Report: Big 12 expected to add BYU, Cincinnati, Houston, and UCF

By Kevin Kelley -

The Big 12 Conference is expected to add the BYU Cougars, Cincinnati Bearcats, Houston Cougars, and UCF Knights to their membership by the end of next week, according to a report by Sports Illustrated.

The move comes following the announcement that the Oklahoma Sooners and the Texas Longhorns will leave the Big 12 for the SEC beginning in 2025.

Per the report, all four schools are expected to apply for admission into the Big 12 next week and then could be “…approved for admission in a meeting of Big 12 presidents Sept. 10.”

If accepted, BYU, Cincinnati, Houston, and UCF would join the Big 12 for the 2023 season, or, at the latest, for the 2024 season. That would create an overlap with Oklahoma and Texas still in the conference resulting in a 14-team league for two to three seasons.

The timeline is fluid and has been described as optimistic, but not unrealistic. Big 12 commissioner Bob Bowlsby has even gone on site visits, most recently taking a trip to meet with Houston officials on Thursday.

It’s possible that Oklahoma and Texas could negotiate an earlier exit from the Big 12, but that would come at a huge cost due to each school breaking the league’s grant-of-rights agreement and a separate long-term agreement “…that conference members established several years ago.”

The departure of Cincinnati, Houston, and UCF from the American Athletic Conference would leave the league with eight schools. The conference would likely need to add another school in order to play a round-robin eight-game football schedule.

BYU is a Football Bowl Subdivision (FBS) Independent. Their other sports play in the West Coast Conference.

Should the Cougars join the Big 12, a bevy of non-conference games on their future schedules would be canceled. Most, if not all, of those contracts contain a provision that voids the agreement if BYU joins a conference.

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Comments (51)

Sound like four good choices for the Big 12. And I’m sure Oklahoma & Texas can afford any early exit penalties – just ask ESPN or their million-dollar boosters to pony up the payments.

Might as well bring in Boise and USF when OU and UT have departed. Solves one of BYU’s scheduling issues ahead with its annual BYU-BSU game.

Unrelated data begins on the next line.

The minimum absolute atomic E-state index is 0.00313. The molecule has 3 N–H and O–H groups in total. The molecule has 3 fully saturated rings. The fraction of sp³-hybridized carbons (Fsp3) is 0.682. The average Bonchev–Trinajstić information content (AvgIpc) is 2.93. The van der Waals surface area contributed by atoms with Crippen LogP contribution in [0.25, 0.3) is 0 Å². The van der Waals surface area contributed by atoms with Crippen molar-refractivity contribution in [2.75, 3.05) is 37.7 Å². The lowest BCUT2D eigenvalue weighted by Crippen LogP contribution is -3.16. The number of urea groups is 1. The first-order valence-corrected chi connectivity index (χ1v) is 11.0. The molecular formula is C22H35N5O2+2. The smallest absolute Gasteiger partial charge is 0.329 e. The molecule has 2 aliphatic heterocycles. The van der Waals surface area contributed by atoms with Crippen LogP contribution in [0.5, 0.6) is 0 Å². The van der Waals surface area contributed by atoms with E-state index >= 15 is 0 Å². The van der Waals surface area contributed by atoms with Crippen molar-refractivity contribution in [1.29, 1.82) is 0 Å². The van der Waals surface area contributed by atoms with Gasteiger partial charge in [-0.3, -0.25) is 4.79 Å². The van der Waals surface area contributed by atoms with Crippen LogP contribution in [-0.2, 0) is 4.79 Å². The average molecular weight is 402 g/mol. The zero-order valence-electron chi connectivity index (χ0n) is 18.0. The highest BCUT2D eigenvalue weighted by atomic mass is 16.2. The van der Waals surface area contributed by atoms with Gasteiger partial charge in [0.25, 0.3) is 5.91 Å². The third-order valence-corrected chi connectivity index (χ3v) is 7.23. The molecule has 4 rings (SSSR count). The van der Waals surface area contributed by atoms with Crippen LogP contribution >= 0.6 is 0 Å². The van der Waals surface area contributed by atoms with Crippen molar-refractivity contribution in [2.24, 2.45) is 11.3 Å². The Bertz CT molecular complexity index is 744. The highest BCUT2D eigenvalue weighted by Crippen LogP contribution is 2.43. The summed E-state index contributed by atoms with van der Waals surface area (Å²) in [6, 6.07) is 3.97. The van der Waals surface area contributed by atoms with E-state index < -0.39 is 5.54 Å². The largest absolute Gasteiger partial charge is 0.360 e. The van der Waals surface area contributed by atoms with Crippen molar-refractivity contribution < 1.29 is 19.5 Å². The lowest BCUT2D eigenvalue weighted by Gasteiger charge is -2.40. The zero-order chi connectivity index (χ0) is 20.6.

Good choices! I think the list might look a little different if it weren’t for WVU being in the Big 12… you might consider focusing more westward with BYU, Houston… and then maybe Boise St and San Diego State or something (not because they’re better than Cincy or UCF, but because I think ideally you’d stretch the travel either east or west, not both, and BYU seems like a key pick-up, along with Houston to round back out the Texas footprint with another state school).

It’s weird watching this as a Longhorn fan. I get that the Big 12 probably hates us now more than ever, and I get why. But when the Big 12 lost 4 and added 2, I knew immediately that it was a holding pattern. Either the conference would fracture more, or they’d add new members. When neither had happened for a while, it seemed inevitable, it was just a question of who would go to which conference.

I wouldn’t be shocked any more than anyone to see Texas and OU buy their way out early. That said, if we stayed long enough to play a season with the newcomers, that would be kind of cool..? Except I’m sure that we’d be the target of scorn even more than usual so a shorter stay may work better for everyone.

Anyway, I think those 4 are the best options. USF, Boise St, SDSU, UNLV, Memphis, Tulane, Navy, and Air Force (not that those last 2 have shown any interest in joining a bigger conference) would be my other contenders assuming no one is leaving the other power conferences, but these 4 probably make the best combination of geography, tv market, recruiting territory, facilities, and general football program upside. Will be interesting to watch it all play out.

And then the AAC picks up Army, Air Force, Boise State, and San Diego State to get up to a 12 team league. Heck, whey not to 16 with UAB (Birmingham), MTSU (Nashville), Georgia State (Atlanta), and Rice (Houston) and become a Power 6 super league in major television markets! The AAC would then be truly a coast to coast conference and relevant (well to some degree anyway). Roll Wave today!

Of the four newcomers, only the Cincinnati program was ever a BCS school. Not even Ted Lasso would believe these 4 new schools will make up for the losses of Colorado, Missouri, Nebraska, Texas A&M, Oklahoma and Texas from the Big 12. FBS is now the Power-4 and the Group of 6.

Not how it works. Power 5 is the name given to the conferences that have the autonomy to make their own rules for their conference. Big 12 is a Power 5 conference under NCAA rules.